I broke his heart, and I also broke mine, because the small boy in me actually wanted the world to even be larger. But the big boy said, you can’t do this. Probably one third isn’t even enough, you might have to cut half.

Sean R. in a comment on “The route to the very big RPG that will dwarf them all” wrote that one should prefer quality and uniqueness over quantity. He hit a note that doesn’t really feel right to me, given that I’m the one who likes both quality & uniqueness but also quantity when it comes to a RPG. However, there’s some evidence to suggest that he’s more right than I am, and that if forced to choose, you should always reduce the quantity.

Two important supporting arguments for this are experience with reviewers, and actually time spent on RPGs by players.

Having read a lot of RPG reviews, we learnt that a lot of meta-critic reviewers in general only play a game for a couple of hours or so before making their final judgment, especially if the game doesn’t have a huge advertising budget. They also rarely reduce the score for a game being too short, which is actually one of the few consistent traits we observed ;) Since their rating is ultra-important for the sales of a RPG, this is quite an important observation.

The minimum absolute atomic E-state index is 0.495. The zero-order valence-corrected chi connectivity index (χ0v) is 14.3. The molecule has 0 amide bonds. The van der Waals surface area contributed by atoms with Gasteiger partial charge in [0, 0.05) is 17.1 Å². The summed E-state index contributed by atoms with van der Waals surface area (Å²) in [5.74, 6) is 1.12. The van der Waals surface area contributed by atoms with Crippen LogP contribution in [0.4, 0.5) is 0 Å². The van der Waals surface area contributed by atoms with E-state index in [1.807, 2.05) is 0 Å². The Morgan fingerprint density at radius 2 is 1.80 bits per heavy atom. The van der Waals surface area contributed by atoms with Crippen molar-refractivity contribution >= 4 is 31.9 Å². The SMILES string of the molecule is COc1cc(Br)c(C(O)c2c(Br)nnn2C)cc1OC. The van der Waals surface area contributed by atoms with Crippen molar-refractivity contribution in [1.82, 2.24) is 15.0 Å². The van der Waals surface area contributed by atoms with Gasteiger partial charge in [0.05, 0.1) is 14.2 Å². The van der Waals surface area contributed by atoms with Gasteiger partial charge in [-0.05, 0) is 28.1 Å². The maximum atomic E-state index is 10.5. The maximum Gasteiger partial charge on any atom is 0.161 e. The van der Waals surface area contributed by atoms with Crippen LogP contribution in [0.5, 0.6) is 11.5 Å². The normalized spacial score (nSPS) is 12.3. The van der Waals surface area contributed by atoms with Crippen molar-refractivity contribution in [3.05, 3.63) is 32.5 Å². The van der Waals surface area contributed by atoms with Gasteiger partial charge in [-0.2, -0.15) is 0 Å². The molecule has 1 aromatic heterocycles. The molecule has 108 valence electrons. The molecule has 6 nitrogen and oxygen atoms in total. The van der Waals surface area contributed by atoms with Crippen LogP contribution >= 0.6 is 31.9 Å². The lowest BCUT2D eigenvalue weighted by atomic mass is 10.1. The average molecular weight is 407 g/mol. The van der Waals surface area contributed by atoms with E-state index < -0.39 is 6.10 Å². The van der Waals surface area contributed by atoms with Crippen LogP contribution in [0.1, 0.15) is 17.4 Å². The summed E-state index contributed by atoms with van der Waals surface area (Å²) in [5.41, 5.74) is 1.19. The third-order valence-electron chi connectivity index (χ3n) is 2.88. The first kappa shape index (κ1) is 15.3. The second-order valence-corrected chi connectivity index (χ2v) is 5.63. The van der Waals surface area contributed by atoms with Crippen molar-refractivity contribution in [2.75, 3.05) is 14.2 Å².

You can’t even blame them, because statistics obtained by monitoring how many achievements are unlocked in Divinity II: The Dragon Knight Saga on Xbox360, tell us that 40% of players finished the first part of the game, 18% the second part and a mere 7,5% the entire game. So in this sense, reviewers represent the audience, which in the end I guess is their job.

If we project this in gameplay time, it means that the large majority of our audience is more than served with 20-30 hours, and you can’t help but wonder if it’s worth the effort to put in more than that.

So this time around I decided to see if anecdotal evidence, xbox statistics and what agents, publishers and friendly journalists tell me, really makes sense. The policy of the day has become the ruthless guarding of polish and quality at the expense of quantity, with the silent hope that the team progresses fast enough so we can still appease my inner yearning for the grand-scale adventures of Little Green Dragon.